As Your Child gets older

Helping children with diabetes is a challenge for most parents. You may feel guilty or angry (sometimes both) and you may become over protective or very critical. This may result in asking your child to take on too much responsibility before they are ready, or may squash their expression of interest in helping with diabetes related tasks.

Common questions asked are:

  • When should my child take on more responsibility?
  • Am I asking too much or too little?


All children are different – what works for one child may not work for another.

By the time your child is 8 years old they will usually have the skills to physically do the task but not the maturity and knowledge to take on full responsibility. Taking on some of this responsibility requires that your child learns more about diabetes.

Group sessions with children of a similar age may help. Check what is available through your diabetes team.

There is no special age when your child should give their own injections/work their pump.
Health professionals agree that by age 11–13 years, most children can perform most diabetes related tasks but this varies from child to child. As a guide, a child of 10 may be giving the injection and at 11 they may be drawing/dialling up the insulin. If your child refuses to give their own insulin – reduce the steps to one at a time, encouraging your child to join in at each point, but allowing them to ‘opt out’.

The steps could be:

  • Check the dosage
  • Dial up the insulin
  • Select the injection site
  • Inject the insulin

These steps may need to be introduced a few days apart and should be done when you have time to spare and you’re not too rushed – on weekends for example.

Sharing tasks between both parents and the child is useful – for example
Mum a.m., Dad p.m., child on weekends. Often children will be keen to help.

Concentrate on your child learning one task at a time, otherwise demands are too great and your child will be confused and unwilling to stick at it.

Your child’s skills may not be as good as your own, so patience is needed to increase their confidence. This is another reason for choosing a less rushed time of the day to try out new steps and tasks.

Encourage involvement when your child shows an interest in learning new tasks. It’s still important to observe your child’s ability and technique to avoid possible mistakes and short cuts. Aim to be positive and focus on the things they do well.

Make it clear to your child that you will slowly introduce responsibility, and that you realise they may sometimes need a break. Let them know that you will help them with diabetes tasks for short periods of time.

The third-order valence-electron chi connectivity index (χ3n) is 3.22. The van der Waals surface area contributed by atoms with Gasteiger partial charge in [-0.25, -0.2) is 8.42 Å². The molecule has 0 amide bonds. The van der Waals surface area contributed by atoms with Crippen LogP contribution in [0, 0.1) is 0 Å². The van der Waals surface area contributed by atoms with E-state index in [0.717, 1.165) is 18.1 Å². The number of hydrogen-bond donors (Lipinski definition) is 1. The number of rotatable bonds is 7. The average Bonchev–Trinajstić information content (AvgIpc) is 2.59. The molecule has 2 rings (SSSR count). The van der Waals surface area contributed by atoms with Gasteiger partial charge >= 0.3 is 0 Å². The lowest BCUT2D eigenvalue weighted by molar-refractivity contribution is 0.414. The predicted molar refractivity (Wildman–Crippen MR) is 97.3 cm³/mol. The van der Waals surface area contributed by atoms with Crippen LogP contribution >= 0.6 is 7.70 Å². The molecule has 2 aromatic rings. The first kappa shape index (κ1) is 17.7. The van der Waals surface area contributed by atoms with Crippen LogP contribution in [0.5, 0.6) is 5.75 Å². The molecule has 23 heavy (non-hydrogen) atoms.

It’s very easy for you as a parent to carry on doing everything for your child whether they have diabetes or not, but it is vital for your child’s self-esteem and confidence, and your sanity, that you encourage the beginnings of self-care.


Some children do not want anyone outside the family to know that they have diabetes. However, it may be helpful for your child to tell their close friends what to do, especially if a hypo occurs when they are at school.

Your child will need the help of their peers and may need a guiding hand to deal with classmates and friends.

Some children may be happy to ‘show and tell’ about having diabetes.
If your child has had diabetes from an early age they may have told everyone – a lot depends on their personality. Other children may be more private in which case your advice as to how to go about telling their friends may be helpful. Together you can practice what to say.

Your child might like to do a school project on diabetes to tell their classmates how it is to have diabetes – for example, they could show how they use their meter. This may increase confidence through teaching their friends.

School events may motivate your child to help in self-care – for example, learning to correctly treat hypos so that they may attend sports events or school excursions.

Your child may be keen to sleep-over at a friend or relative’s house which may provide a gentle push to take on responsibility for some diabetes related tasks – seize every opportunity you can.

Having a small group of your child’s close friends see how the equipment is used, and directing simple, age appropriate discussion can help the more sensitive child.

Education days or support groups may be organised by your local diabetes centre to help you and your child meet other children with diabetes and their parents.

Camps are invaluable to help you and your child feel less isolated. In some states there are parent/child weekend camps which provide an introduction to the concept of the camping experience. Your child may then graduate to other camps throughout their childhood right up to adolescence.

Contact Diabetes NSW or Diabetes Australia in other states for information about camps.

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